FEATURED ARTIST: Alan Howe FEATURED ARTIST: Alan Howe FEATURED ARTIST: Alan Howe FEATURED ARTIST: Alan Howe FEATURED ARTIST: Alan Howe

July 30, 2014

jay

Posted March 7, 2012 by Becky Ohlsen

If you have even the faintest glimmer of interest in music, or in the daily struggles of an underground artist, you need to go and have your heart broken by this movie. Better Than Something is a documentary about the Memphis garage rocker Jimmy Lee Lindsey Jr — better known by his stage name, Jay Reatard – who died of cocaine toxicity combined with alcohol in 2010 at the much-too-young age of 29.

For those who only knew his music or his unhinged stage presence, the documentary’s biggest surprise might be Jay’s calm, thoughtful, articulate manner. Talking to filmmakers Alex Hammond and Ian Markiewicz over the course of a week not long before he died, Jay doesn’t seem at all like a guy who, for example, once bit the head off a pigeon on stage. (When he describes that particular moment during the movie, it’s with a complete absence of bravado and a sort of bemused wonder; it’s as if half his personality is observing the other half from a distance, with a fiction writer’s eye for the telling detail. Against the odds, he somehow makes this gross-out gesture almost endearing.) He recounts several defining experiences – succumbing to addiction, protecting his little sister from next-door gang violence – with a sort of deadpan tone that’s grave and clear-eyed, rather than numb. And, though he jokes in the movie about taking himself seriously (“Hence my name…”), he was deeply serious about music from a very young age, putting out dozens of records on which he did pretty much everything himself.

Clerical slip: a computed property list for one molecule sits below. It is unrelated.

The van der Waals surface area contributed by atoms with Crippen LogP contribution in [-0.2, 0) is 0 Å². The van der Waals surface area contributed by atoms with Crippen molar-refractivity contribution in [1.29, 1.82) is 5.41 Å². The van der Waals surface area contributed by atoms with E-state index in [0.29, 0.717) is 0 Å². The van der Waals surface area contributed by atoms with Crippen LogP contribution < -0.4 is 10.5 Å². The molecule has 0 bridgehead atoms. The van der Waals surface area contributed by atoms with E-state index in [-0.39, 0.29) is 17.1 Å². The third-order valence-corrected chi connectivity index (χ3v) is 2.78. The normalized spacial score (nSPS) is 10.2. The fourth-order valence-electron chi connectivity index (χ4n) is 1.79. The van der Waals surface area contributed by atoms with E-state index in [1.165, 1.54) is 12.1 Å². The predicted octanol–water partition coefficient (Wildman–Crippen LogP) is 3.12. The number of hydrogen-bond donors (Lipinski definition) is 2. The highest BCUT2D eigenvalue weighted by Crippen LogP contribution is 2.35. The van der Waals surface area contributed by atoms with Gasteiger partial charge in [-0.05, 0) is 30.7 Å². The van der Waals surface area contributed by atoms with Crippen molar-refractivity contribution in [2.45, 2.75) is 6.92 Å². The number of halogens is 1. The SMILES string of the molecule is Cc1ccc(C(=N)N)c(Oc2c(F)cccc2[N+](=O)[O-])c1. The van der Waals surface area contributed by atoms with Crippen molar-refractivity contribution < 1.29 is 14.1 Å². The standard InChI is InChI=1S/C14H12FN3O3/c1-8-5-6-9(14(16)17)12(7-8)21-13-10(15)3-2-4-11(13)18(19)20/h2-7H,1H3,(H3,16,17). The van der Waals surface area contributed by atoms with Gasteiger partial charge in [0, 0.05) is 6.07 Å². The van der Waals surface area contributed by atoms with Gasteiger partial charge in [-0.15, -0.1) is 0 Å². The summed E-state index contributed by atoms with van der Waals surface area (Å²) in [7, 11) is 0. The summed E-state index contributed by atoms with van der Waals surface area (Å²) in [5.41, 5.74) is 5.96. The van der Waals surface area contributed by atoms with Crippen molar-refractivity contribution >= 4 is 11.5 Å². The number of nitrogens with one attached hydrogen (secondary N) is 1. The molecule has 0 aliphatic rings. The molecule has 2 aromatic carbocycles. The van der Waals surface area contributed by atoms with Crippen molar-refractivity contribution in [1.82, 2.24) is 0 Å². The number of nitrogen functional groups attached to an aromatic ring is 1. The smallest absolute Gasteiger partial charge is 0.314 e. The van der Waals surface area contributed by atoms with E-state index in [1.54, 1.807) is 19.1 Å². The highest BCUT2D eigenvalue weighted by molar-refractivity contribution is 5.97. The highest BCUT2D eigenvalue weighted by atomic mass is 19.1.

In short, Jay quickly becomes someone you want to keep watching. He’s a fascinating, if difficult, character, and it’s impossible not to wonder what he might have accomplished if he’d managed to hang around a little longer. This is not the kind of movie that attempts to solve the mystery behind an artist’s early death or make a big profound statement about it; there’s no sense of fate or poetry in what happened to Jay. You don’t leave the film with any kind of satisfying sense of closure; the story is just frustrating and sad. Which, really, is exactly how it shouldfeel.

Playing nightly through March 15 at the Clinton Street Theater.